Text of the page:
You should also note that some obstacles to declassification exist under both MDR and the FOIA. An agency may issue a Glomar response to an MDR request, as it may with a FOIA request.[9] Additionally, material contained in an exempt operational file is likewise not subject to MDR.[10]

If you decide to submit a request for MDR, it should be clearly identified as such. If you submit a request to an agency under both the FOIA and MDR process, an agency will require you to choose one of the two.[11] If you do not do so, then the agency will handle it as a FOIA request unless the records requested are only subject to MDR.[12]

Agency Review under MDR

Under the MDR procedures outlined in EO 13526, the originating agencies for a classified document “are expected to conduct a line-by-line review of the record(s)” for potential declassification upon receiving an MDR request that meets the following criteria:

  • The request “describes the document or material containing the information with sufficient specificity to enable the agency to locate it with a reasonable amount of effort”;
  • “the document or material containing the information responsive to the request is not contained within an operational file exempted from search and review, publication, and disclosure under” the FOIA; and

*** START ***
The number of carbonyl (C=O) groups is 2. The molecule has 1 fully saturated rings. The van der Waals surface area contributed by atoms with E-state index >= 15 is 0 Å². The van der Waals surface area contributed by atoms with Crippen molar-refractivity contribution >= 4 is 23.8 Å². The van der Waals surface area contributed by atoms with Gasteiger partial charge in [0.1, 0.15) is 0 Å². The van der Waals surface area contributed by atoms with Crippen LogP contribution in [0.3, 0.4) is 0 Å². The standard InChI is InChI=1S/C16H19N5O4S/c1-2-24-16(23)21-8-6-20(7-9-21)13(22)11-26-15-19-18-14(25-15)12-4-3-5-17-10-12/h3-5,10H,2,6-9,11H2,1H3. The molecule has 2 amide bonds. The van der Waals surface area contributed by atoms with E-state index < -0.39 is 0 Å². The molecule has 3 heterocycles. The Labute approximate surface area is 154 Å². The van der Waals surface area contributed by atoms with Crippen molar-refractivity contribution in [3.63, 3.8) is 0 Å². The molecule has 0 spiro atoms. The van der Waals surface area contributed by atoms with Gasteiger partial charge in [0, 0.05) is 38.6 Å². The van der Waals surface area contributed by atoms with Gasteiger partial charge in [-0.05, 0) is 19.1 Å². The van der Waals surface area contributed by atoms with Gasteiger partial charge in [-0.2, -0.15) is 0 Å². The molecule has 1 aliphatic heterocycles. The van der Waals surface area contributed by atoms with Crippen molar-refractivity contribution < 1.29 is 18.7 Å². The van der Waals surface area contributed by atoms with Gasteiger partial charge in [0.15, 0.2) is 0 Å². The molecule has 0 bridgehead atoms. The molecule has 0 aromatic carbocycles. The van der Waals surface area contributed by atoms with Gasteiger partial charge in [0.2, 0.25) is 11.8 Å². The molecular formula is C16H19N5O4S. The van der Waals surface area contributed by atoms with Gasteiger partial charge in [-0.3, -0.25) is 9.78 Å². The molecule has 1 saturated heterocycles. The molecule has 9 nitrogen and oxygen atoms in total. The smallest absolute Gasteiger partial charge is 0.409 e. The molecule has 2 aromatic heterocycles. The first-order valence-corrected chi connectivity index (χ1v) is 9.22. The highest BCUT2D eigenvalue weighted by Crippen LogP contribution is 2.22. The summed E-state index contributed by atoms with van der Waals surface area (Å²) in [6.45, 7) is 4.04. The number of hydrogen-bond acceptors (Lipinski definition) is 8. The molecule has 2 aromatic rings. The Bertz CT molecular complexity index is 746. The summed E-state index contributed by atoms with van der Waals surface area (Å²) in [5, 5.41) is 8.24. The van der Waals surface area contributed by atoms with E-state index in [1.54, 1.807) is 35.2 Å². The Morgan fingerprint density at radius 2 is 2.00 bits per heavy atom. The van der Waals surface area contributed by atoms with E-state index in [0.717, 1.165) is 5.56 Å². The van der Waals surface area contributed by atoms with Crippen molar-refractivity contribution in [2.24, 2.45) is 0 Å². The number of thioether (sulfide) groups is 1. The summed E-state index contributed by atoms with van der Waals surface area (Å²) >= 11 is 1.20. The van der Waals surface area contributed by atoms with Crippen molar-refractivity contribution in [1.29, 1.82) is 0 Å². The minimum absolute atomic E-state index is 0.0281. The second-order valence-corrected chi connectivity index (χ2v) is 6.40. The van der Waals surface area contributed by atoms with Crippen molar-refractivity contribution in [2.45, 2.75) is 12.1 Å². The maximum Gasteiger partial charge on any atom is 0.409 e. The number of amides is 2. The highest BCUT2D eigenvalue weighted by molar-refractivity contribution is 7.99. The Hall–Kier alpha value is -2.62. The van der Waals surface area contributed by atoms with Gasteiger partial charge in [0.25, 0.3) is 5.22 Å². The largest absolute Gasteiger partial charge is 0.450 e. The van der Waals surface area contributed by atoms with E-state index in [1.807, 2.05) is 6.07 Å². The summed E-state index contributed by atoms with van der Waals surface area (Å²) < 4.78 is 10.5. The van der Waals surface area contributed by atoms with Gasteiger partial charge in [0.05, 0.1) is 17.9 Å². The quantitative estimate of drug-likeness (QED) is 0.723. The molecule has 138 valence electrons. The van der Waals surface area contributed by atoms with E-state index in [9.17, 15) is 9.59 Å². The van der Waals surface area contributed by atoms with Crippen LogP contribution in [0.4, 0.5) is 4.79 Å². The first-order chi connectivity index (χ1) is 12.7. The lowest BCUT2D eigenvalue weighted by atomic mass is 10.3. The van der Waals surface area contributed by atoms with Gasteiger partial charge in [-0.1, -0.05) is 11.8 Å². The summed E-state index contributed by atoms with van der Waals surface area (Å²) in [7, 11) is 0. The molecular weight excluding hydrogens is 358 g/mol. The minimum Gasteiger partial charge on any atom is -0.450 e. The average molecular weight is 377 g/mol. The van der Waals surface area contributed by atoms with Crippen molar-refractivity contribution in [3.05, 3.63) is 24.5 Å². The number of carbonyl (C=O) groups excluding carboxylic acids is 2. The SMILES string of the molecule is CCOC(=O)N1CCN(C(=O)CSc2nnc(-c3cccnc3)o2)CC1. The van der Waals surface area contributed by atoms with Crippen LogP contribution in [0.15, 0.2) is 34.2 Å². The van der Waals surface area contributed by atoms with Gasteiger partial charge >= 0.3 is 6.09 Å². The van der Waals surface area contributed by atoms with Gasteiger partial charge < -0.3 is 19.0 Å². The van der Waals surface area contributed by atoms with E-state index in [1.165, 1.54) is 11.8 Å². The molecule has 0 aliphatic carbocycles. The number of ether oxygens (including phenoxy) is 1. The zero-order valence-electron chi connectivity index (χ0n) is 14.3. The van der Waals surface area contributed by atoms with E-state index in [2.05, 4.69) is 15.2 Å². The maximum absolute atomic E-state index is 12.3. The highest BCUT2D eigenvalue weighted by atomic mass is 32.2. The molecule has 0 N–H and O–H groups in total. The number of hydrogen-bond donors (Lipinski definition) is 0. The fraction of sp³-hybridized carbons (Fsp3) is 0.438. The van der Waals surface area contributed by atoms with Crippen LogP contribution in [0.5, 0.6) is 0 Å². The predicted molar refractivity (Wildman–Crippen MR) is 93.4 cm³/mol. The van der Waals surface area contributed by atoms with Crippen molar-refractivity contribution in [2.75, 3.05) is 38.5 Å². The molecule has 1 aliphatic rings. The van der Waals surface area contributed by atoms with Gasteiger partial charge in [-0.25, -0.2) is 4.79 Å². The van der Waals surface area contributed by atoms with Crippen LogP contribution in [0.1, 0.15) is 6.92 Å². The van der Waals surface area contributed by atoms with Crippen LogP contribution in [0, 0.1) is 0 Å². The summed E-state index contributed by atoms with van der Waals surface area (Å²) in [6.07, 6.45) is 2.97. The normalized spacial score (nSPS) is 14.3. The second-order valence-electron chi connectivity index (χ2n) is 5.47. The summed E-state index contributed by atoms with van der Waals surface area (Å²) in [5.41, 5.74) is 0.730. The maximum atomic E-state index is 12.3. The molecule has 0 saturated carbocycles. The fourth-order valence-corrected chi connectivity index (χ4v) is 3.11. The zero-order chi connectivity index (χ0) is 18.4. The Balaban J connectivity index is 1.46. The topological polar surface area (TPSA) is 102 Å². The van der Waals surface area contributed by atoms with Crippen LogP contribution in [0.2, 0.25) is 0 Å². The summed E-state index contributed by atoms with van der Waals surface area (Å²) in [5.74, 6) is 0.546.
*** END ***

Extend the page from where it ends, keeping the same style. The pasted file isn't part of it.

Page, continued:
• “the information is not the subject of pending litigation.”[13]

Upon conducting such review, the originating agency “shall declassify information that no longer meets” the classification standard, and release it unless other applicable laws authorize withholding.[14] However, if you request a classified record in the custody of an agency that is not the originator, the custodial agency must refer the request to the originating agency unless the agencies previously agreed that the custodial agency could perform the review.[15]

Fees for MDR

Pursuant to 50 U.S.C. § 3350, duplication fees for MDR requests cannot be higher than those chargeable under FOIA, although a request for a fee waiver is within the agency's discretion:

In reviewing and processing a request by a person for the mandatory declassification of information pursuant to Executive Order No. 13526, a successor executive order, or any provision of law, the head of an element of the intelligence community—